Yemeni officials announced June 12 that government troops have recaptured two al-Qaeda in the Arabian Peninsula strongholds in the country’s south after a month-long offensive against AQAP, which seized the areas more than a year ago. Officials said Yemeni troops and tribal allies took full control of Abyan’s provincial capital, Zinjibar, and the town of Jaar to the north. They said government forces also re-opened the highway linking Abyan with the southern port of Aden. (VOA, June 12) The next day, airstrikes destroyed a car parked near a house in the AQAP-held town of Azzan, Shabwa province, leaving nine dead. AQAP charged in a statement that the strike came from a US drone. (AP, June 13)
The day after the strike, Ibrahim Mothana, a founder of Yemen’s Watan Party, had an op-ed in the New York Times, “How Drones Help Al Qaeda.” Mothana notes the warning (on AlJazeera May 10) of Robert Grenier, former CIA counterterrorism head, that the US drone program in Yemen risks turning the country into a safe haven for al-Qaeda like the tribal areas of Pakistan—”the Arabian equivalent of Waziristan.”
Mothana writes that the first known drone strike in Yemen to be authorized by Obama, in late 2009, left 14 women and 21 children dead in the southern town of al-Majala. Only one of the dozens killed was identified as having strong Qaeda connections. A US drone strike in May 2010 killed Jabir al-Shabwani, a prominent sheikh and the deputy governor of Marib province. The slain sheikh’s tribesmen attacked the country’s main pipeline in revenge, costing the government over $1 billion.
The strikes have created an opportunity for terrorist groups like Al Qaeda in the Arabian Peninsula and Ansar al-Sharia to recruit fighters from tribes who have suffered casualties… Unlike Al Qaeda in Iraq, AQAP has worked on gaining the support of local communities by compromising on some of their strict religious laws and offering basic services, electricity and gas to villagers in the areas they control…
And the situation is quite likely to get worse now that Washington has broadened its rules of engagement to allow so-called signature strikes, when surveillance data suggest a terrorist leader may be nearby but the identities of all others targeted is not known. Such loose rules risk redefining “militants” as any military-age males seen in a strike zone.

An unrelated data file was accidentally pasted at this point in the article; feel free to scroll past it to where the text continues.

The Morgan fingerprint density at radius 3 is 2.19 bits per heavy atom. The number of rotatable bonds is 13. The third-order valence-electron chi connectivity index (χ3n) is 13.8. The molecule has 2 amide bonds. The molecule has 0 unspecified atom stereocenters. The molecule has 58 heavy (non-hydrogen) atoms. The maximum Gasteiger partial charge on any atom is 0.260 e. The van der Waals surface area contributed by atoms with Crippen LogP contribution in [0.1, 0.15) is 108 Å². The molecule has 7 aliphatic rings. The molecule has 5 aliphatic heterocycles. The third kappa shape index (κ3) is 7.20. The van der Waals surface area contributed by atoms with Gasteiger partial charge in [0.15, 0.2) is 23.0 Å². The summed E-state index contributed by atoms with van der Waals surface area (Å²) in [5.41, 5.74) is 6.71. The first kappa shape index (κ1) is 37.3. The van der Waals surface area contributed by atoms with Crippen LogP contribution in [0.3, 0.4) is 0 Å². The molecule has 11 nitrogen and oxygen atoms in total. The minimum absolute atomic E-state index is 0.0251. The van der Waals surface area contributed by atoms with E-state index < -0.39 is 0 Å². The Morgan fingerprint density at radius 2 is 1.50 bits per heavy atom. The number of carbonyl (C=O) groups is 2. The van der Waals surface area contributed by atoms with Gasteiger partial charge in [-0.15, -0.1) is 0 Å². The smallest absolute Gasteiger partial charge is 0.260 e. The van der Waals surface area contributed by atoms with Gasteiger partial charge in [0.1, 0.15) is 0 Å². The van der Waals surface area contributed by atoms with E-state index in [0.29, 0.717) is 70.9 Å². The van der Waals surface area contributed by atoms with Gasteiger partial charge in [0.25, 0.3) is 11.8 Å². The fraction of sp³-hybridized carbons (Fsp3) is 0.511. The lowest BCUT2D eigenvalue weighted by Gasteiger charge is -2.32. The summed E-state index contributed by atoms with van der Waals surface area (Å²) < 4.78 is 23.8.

Certainly, there may be short-term military gains from killing militant leaders in these strikes, but they are minuscule compared with the long-term damage the drone program is causing. A new generation of leaders is spontaneously emerging in furious retaliation to attacks on their territories and tribes.
This is why AQAP is much stronger in Yemen today than it was a few years ago. In 2009, AQAP had only a few hundred members and controlled no territory; today it has, along with Ansar al-Sharia, at least 1,000 members and controls substantial amounts of territory.
Yemenis are the ones who suffer the most from the presence of Al Qaeda, and getting rid of this plague is a priority for the majority of Yemen’s population. But there is no shortcut in dealing with it. Overlooking the real drivers of extremism and focusing solely on tackling their security symptoms with brutal force will make the situation worse…
Unfortunately, liberal voices in the United States are largely ignoring, if not condoning, civilian deaths and extrajudicial killings in Yemen—including the assassination of three American citizens in September 2011, including a 16-year-old. During George W. Bush’s presidency, the rage would have been tremendous. But today there is little outcry, even though what is happening is in many ways an escalation of Mr. Bush’s policies.
Defenders of human rights must speak out. America’s counterterrorism policy here is not only making Yemen less safe by strengthening support for AQAP, but it could also ultimately endanger the United States and the entire world.
Whether the US has a “counterterrorism” policy or just a “terrorism” policy—that is, a policy of terrorism—depends on one’s point of view.